You’ve spent decades saving for retirement, now it’s time to transform your savings into a reliable income stream that sustains your lifestyle.

Historically, pensions were the predominant source of income for retirees. Providing a fixed monthly income that was essentially guaranteed for the rest of their lives. But the declining prevalence of traditional pensions has shifted the responsibility of funding retirement to individual savings.

For the median elderly household today, Social Security serves as their primary source of income

Shifting Your Mindset – From Saving to Spending:

The transition from accumulating wealth to spending it can be extremely uncomfortable. You’ve been diligently saving, investing and growing your net worth for 30 – 50 years. Now you may be withdrawing a substantial amount each year and your net worth may very well have peaked; that freaks a lot of people out. But it’s time to embrace a new mindset focused on creating a plan for spending your hard earned money and enjoying your life.


Exploring Retirement Accounts:

Let’s start with reviewing some of the most popular accounts individuals use to save for retirement:

Understanding when and how to access your accounts is crucial.

Most retirement accounts are designed for access after age 59 1/2, with a 10% penalty assessed for early withdrawals, on top of the ordinary income taxes that you will owe regardless.


There will always be exceptions when you don’t have to wait until 59 1/2 and you may be able to explore the Rule of 55. 

If you retire in your 40s or 50s, which accounts can you tap into without touching the retirement accounts?


Building Different Buckets for Flexibility:

Cash savings, brokerage accounts, real estate, and Roth IRAs can help you bridge this gap. This is why I’ve stressed the importance of building different buckets to give yourself flexibility and liquidity in retirement.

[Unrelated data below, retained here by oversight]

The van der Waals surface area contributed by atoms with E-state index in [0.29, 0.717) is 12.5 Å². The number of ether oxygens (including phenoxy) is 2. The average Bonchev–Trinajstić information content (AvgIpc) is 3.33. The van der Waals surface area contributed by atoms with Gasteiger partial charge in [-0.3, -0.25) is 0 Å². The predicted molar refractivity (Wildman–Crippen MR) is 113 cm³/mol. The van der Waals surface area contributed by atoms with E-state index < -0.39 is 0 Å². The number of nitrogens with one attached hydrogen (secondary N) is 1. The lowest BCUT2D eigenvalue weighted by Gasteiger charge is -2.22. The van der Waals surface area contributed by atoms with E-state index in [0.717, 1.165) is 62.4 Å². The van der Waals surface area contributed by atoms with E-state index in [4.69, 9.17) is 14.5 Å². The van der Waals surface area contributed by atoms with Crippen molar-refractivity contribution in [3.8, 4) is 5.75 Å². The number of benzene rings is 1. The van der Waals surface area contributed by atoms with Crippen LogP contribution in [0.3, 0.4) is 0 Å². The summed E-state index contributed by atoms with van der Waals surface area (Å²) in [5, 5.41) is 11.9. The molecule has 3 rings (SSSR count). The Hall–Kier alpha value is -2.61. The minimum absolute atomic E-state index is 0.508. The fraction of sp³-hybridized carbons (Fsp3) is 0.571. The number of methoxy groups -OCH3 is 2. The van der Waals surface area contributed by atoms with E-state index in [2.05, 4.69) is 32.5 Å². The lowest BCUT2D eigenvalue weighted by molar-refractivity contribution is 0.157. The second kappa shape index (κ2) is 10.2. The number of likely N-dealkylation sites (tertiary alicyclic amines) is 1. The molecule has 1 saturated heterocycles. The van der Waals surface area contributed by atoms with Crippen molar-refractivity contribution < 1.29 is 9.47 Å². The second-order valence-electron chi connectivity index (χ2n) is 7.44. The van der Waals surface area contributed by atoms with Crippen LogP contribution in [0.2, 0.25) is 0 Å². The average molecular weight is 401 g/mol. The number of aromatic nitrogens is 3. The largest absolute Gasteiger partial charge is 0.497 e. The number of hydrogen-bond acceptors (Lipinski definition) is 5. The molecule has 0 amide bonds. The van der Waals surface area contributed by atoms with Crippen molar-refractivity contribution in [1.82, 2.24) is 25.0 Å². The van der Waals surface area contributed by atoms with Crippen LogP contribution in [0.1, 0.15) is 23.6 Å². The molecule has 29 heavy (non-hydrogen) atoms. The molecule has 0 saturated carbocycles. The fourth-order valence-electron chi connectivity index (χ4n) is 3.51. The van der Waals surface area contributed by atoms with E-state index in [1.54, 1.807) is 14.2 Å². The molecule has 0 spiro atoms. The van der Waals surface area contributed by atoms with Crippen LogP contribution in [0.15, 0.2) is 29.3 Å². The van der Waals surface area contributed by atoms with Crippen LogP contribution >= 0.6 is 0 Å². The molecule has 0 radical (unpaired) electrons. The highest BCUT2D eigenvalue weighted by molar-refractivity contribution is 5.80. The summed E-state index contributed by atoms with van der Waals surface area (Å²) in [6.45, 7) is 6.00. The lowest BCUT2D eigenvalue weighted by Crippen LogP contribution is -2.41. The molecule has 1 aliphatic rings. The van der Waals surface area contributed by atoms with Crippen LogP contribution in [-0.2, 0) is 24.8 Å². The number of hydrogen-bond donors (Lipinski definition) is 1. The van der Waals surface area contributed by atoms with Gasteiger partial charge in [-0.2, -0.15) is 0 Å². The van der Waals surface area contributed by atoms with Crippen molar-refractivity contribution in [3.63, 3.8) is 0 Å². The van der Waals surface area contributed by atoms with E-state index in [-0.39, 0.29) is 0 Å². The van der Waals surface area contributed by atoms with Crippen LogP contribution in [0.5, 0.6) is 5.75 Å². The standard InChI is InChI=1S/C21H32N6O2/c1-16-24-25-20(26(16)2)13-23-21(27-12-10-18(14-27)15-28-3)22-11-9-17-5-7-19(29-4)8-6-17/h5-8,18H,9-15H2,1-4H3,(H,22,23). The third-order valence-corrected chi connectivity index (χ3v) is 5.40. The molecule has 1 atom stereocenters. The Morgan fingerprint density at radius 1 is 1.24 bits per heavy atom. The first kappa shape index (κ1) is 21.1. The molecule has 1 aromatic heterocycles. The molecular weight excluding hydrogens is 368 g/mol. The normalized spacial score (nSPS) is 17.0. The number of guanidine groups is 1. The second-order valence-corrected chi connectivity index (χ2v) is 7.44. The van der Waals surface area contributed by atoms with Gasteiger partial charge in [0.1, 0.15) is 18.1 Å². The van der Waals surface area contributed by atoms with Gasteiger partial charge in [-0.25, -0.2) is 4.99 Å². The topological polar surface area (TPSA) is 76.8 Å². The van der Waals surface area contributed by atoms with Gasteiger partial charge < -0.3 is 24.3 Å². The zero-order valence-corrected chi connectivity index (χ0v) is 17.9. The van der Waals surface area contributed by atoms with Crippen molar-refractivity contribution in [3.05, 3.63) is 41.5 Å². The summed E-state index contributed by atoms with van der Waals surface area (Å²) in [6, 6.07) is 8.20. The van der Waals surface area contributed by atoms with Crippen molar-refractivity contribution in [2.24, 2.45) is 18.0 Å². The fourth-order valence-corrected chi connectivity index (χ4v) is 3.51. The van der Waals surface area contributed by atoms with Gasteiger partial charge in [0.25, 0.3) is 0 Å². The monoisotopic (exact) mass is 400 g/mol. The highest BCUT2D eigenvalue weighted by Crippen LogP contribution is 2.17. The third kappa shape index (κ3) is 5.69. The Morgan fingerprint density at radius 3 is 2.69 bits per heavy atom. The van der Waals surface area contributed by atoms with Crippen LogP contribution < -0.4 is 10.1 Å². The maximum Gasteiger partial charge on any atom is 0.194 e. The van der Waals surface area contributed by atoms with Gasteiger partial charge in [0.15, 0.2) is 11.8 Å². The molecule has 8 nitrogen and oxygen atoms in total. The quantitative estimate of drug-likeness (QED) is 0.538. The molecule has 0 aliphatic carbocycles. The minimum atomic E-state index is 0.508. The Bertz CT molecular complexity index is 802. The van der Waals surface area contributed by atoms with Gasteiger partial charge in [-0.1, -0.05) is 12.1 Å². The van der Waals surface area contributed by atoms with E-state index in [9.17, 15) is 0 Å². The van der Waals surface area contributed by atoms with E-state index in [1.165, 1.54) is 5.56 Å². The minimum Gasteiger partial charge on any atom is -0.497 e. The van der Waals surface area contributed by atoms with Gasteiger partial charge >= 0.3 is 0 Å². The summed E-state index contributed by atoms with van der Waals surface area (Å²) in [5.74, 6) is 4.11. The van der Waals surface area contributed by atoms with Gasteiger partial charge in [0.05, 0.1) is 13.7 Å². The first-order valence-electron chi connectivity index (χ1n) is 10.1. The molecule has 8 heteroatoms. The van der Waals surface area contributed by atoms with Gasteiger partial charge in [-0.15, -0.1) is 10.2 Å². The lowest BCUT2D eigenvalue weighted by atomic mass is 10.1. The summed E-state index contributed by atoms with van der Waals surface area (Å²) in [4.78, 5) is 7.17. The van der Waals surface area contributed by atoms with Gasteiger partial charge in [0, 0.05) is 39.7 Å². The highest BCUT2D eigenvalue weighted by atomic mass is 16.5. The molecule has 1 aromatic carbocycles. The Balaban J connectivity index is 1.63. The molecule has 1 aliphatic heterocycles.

Having all of your money in IRAs comes with risks, especially if you need to cover nursing care expenses or want to have control on how much income you are showing on an annual basis. 

Should you show a lot of income in retirement, you could incur higher ordinary income taxes and may even trigger the Medicare surcharge, which might be something you hadn’t planned for.


Adapting Your Plan:

Your financial plan will be dynamic and constantly evolving, it’s not stagnant. What you are spending today may change drastically compared to when you fully retire, but start to think about what position your are putting yourself into now. Other accounts may come into play such as Inherited Retirement Accounts from family members or close friends. This provides another source of income for you but may come with severe emotional conflict. 


Yes, you can claim Social Security as early as 62, but if you are able to delay your benefits until age 70, then you maximize your benefits. So when is the right time for you to claim? HSAs can help cover medial expenses in retirement, in a tax-efficient manner. Medical costs tend to be one of the largest expenses for a retiree. If you are over 65, you could be spending over $7,000/year on medical costs:


Prioritize your health and this could help lower these costs across your lifetime. Pay off major expenses or debts such as mortgages, car loans, roof repairs, etc. prior to retirement, as this will inevitably improve your monthly cash flow. As you continue along your financial journey, don’t go at this alone. You have worked too hard and saved a lot of money to just ‘wing it’. A well thought out plan minimizes the risk of unnecessary taxes and penalties and provides peace of mind. Please reach out if you aren’t sure how to turn your life savings into a retirement plan.

Disclosure: This material is for general information only and is not intended to provide specific advice or recommendations for any individual. All performance referenced is historical and is no guarantee of future results.

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